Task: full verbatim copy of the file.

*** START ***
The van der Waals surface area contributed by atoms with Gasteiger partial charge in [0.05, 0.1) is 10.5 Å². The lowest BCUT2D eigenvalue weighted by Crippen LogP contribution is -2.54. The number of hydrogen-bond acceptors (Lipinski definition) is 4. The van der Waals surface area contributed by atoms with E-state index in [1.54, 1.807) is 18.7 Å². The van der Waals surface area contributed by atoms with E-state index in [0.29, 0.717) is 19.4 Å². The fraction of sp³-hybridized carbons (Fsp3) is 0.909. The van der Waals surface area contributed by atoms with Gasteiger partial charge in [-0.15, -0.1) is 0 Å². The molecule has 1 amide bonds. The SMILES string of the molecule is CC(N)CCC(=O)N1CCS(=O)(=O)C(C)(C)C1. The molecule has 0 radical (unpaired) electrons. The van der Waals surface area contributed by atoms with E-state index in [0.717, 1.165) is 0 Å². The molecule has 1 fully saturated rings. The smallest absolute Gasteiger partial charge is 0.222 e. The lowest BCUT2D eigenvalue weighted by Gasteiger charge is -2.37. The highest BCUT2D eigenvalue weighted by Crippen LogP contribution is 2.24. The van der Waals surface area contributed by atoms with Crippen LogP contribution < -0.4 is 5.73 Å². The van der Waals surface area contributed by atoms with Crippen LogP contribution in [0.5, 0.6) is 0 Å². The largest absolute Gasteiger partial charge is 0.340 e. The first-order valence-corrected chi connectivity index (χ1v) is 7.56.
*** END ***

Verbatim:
The van der Waals surface area contributed by atoms with Gasteiger partial charge in [0.05, 0.1) is 10.5 Å². The lowest BCUT2D eigenvalue weighted by Crippen LogP contribution is -2.54. The number of hydrogen-bond acceptors (Lipinski definition) is 4. The van der Waals surface area contributed by atoms with E-state index in [1.54, 1.807) is 18.7 Å². The van der Waals surface area contributed by atoms with E-state index in [0.29, 0.717) is 19.4 Å². The fraction of sp³-hybridized carbons (Fsp3) is 0.909. The van der Waals surface area contributed by atoms with Gasteiger partial charge in [-0.15, -0.1) is 0 Å². The molecule has 1 amide bonds. The SMILES string of the molecule is CC(N)CCC(=O)N1CCS(=O)(=O)C(C)(C)C1. The molecule has 0 radical (unpaired) electrons. The van der Waals surface area contributed by atoms with E-state index in [0.717, 1.165) is 0 Å². The molecule has 1 fully saturated rings. The smallest absolute Gasteiger partial charge is 0.222 e. The lowest BCUT2D eigenvalue weighted by Gasteiger charge is -2.37. The highest BCUT2D eigenvalue weighted by Crippen LogP contribution is 2.24. The van der Waals surface area contributed by atoms with Crippen LogP contribution < -0.4 is 5.73 Å². The van der Waals surface area contributed by atoms with Crippen LogP contribution in [0.5, 0.6) is 0 Å². The largest absolute Gasteiger partial charge is 0.340 e. The first-order valence-corrected chi connectivity index (χ1v) is 7.56.